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I need some help dealing with ties when ranking in MySQL. For example:

PLAYER | POINTS

  • Mary: 90
  • Bob: 90
  • Jim: 65
  • Kevin: 12

Bob and Mary should both be ranked #1. Jim should be #3. Kevin should be #4.

MySQL:

SET @rank=0;
SELECT @rank:=@rank +1 as rank, player, points FROM my_table

How can I change the SELECT statement so that the ranking is correct in the case of ties?

My real life problem is more complicated, but if I understand how to solve the above, then I should be set.

share|improve this question
up vote 2 down vote accepted

Assuming name is unique

SELECT t1.name, (SELECT COUNT(*) FROM table_1 t2 WHERE t2.score > t1.score) +1
AS rnk
FROM table_1 t1
share|improve this answer
    
Thanks so much for the message. As I understand it, the t2 is an alias for table_1? Did I understand it correctly? – Laxmidi Aug 17 '11 at 22:31
    
yeah, exactly... – a1ex07 Aug 17 '11 at 23:25
    
Cool... Thanks so much for the help! – Laxmidi Aug 17 '11 at 23:58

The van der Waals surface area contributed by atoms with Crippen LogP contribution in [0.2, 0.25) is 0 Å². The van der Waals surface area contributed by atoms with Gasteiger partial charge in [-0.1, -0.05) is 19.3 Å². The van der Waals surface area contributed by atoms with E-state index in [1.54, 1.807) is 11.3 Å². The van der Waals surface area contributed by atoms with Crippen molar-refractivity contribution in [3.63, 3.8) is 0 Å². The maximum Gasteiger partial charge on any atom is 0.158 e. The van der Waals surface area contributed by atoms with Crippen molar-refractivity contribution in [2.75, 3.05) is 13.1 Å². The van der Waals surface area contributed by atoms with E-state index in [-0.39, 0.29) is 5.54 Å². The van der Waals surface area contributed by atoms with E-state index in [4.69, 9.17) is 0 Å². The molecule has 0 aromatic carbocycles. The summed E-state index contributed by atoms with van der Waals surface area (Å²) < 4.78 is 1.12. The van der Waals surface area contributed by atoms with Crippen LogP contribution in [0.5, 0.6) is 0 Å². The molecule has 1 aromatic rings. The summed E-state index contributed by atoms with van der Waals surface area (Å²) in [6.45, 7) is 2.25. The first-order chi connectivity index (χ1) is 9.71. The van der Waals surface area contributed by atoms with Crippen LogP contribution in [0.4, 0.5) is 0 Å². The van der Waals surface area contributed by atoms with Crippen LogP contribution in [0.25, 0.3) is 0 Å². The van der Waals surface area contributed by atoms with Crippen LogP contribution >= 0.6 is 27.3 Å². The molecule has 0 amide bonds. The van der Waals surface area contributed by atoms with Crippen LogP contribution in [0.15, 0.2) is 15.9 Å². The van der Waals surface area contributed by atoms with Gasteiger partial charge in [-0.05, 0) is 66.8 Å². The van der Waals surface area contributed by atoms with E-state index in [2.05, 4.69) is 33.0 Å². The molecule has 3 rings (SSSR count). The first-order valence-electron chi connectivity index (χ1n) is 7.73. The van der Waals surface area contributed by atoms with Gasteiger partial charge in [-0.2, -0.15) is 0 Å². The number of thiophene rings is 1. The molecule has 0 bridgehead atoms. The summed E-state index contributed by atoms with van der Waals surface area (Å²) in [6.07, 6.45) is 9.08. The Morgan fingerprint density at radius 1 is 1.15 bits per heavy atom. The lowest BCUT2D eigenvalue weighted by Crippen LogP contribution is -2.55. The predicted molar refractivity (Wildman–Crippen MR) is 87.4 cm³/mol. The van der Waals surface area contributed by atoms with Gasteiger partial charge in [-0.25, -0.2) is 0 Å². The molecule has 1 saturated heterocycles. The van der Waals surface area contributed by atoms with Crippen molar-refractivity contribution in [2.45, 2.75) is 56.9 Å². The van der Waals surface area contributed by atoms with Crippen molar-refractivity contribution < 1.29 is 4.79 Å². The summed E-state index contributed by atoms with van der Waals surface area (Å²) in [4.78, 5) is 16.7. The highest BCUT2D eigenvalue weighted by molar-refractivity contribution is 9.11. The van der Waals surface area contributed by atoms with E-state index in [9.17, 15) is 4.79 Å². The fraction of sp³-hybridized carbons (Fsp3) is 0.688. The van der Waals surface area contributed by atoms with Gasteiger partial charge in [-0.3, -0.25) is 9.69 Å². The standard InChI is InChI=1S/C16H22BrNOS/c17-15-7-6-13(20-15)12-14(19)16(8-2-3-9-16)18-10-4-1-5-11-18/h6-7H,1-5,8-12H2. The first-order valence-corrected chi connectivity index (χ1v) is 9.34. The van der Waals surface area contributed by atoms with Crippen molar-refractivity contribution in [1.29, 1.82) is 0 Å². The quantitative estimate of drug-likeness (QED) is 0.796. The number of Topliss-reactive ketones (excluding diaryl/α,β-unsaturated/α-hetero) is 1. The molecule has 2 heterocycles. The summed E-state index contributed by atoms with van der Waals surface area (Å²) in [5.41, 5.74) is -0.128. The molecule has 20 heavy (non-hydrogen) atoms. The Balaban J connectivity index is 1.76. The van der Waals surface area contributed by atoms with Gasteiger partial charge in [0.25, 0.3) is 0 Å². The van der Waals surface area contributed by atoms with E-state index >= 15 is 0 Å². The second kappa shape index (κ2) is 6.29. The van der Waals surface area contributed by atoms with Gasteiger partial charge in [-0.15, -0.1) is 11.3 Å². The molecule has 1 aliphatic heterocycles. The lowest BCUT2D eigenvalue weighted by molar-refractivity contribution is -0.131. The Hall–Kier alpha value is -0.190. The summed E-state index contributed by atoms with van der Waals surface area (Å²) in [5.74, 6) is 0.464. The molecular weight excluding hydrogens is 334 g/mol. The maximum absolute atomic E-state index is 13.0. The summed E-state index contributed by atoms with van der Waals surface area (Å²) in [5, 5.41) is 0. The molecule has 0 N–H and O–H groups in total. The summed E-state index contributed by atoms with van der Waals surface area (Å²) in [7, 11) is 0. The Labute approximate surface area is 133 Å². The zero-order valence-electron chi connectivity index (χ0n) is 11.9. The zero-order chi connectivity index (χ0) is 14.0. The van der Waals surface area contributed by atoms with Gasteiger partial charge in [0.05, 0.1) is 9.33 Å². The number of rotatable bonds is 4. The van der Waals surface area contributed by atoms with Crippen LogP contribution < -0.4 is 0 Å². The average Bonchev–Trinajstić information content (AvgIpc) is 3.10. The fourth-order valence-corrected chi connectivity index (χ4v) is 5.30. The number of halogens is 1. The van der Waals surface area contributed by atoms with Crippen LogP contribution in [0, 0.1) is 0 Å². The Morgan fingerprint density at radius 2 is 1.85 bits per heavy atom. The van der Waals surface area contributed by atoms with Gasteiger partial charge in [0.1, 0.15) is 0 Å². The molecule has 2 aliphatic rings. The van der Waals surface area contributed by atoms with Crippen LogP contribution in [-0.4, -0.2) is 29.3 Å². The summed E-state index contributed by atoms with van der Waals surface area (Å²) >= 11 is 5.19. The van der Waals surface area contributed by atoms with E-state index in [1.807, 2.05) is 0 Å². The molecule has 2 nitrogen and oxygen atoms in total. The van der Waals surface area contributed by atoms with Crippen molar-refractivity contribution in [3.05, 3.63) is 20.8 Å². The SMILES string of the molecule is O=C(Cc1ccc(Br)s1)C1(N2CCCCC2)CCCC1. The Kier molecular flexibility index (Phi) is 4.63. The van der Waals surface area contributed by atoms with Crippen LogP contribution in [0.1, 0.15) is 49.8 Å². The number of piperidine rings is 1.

SELECT players.*, COUNT(higher_ranking.id) + 1 AS rank
    FROM players
    LEFT JOIN players AS higher_ranking
        ON higher_ranking.points > players.points
    GROUP BY players.id

On Postgres, you could use window functions RANK() to achieve this, which is much nicer. I don't know of anything like that for MySQL.

share|improve this answer
    
Are you sure about your query? It returns me "You have an error in your SQL syntax; check the manual that corresponds to your MySQL server version for the right syntax to use near '*)" – Nicola Cossu Aug 17 '11 at 22:21
    
Now it's perfect. Upvoted both answers. :) – Nicola Cossu Aug 17 '11 at 22:22
    
I benchmarked both queries, a1ex07's query is faster. I did expect a JOIN to work better here... I'm not sure why its faster with a subquery. – shesek Aug 17 '11 at 22:31
    
@shesek, Thank you very much for your suggestion. – Laxmidi Aug 17 '11 at 23:59

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